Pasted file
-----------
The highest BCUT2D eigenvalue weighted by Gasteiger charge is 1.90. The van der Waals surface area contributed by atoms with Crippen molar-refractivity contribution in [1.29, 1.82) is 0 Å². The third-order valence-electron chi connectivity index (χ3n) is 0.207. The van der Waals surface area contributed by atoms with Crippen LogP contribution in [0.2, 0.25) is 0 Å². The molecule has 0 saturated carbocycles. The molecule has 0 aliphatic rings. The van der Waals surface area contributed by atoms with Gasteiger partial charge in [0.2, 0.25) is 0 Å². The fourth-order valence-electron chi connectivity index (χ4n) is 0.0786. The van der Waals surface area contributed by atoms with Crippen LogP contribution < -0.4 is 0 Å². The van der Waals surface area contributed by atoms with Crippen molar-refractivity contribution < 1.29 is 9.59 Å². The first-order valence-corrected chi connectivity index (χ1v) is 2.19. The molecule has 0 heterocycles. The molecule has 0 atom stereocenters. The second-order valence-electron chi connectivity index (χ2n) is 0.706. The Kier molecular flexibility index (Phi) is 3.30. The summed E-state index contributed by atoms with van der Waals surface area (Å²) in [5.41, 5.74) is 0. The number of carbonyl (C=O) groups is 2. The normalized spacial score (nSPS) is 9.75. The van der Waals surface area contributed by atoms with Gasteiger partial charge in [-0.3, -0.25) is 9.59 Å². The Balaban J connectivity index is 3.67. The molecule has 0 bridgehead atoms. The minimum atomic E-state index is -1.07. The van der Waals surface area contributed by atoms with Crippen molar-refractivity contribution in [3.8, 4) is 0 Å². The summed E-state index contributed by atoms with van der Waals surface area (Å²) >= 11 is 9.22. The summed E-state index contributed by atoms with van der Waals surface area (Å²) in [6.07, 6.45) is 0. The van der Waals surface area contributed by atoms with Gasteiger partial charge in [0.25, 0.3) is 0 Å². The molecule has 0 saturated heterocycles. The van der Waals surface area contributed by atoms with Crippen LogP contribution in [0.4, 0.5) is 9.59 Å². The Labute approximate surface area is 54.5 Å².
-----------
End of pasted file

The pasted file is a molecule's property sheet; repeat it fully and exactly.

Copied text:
The highest BCUT2D eigenvalue weighted by Gasteiger charge is 1.90. The van der Waals surface area contributed by atoms with Crippen molar-refractivity contribution in [1.29, 1.82) is 0 Å². The third-order valence-electron chi connectivity index (χ3n) is 0.207. The van der Waals surface area contributed by atoms with Crippen LogP contribution in [0.2, 0.25) is 0 Å². The molecule has 0 saturated carbocycles. The molecule has 0 aliphatic rings. The van der Waals surface area contributed by atoms with Gasteiger partial charge in [0.2, 0.25) is 0 Å². The fourth-order valence-electron chi connectivity index (χ4n) is 0.0786. The van der Waals surface area contributed by atoms with Crippen LogP contribution < -0.4 is 0 Å². The van der Waals surface area contributed by atoms with Crippen molar-refractivity contribution < 1.29 is 9.59 Å². The first-order valence-corrected chi connectivity index (χ1v) is 2.19. The molecule has 0 heterocycles. The molecule has 0 atom stereocenters. The second-order valence-electron chi connectivity index (χ2n) is 0.706. The Kier molecular flexibility index (Phi) is 3.30. The summed E-state index contributed by atoms with van der Waals surface area (Å²) in [5.41, 5.74) is 0. The number of carbonyl (C=O) groups is 2. The normalized spacial score (nSPS) is 9.75. The van der Waals surface area contributed by atoms with Gasteiger partial charge in [-0.3, -0.25) is 9.59 Å². The Balaban J connectivity index is 3.67. The molecule has 0 bridgehead atoms. The minimum atomic E-state index is -1.07. The van der Waals surface area contributed by atoms with Crippen molar-refractivity contribution in [3.8, 4) is 0 Å². The summed E-state index contributed by atoms with van der Waals surface area (Å²) >= 11 is 9.22. The summed E-state index contributed by atoms with van der Waals surface area (Å²) in [6.07, 6.45) is 0. The van der Waals surface area contributed by atoms with Gasteiger partial charge in [0.25, 0.3) is 0 Å². The molecule has 0 saturated heterocycles. The van der Waals surface area contributed by atoms with Crippen LogP contribution in [0.4, 0.5) is 9.59 Å². The Labute approximate surface area is 54.5 Å².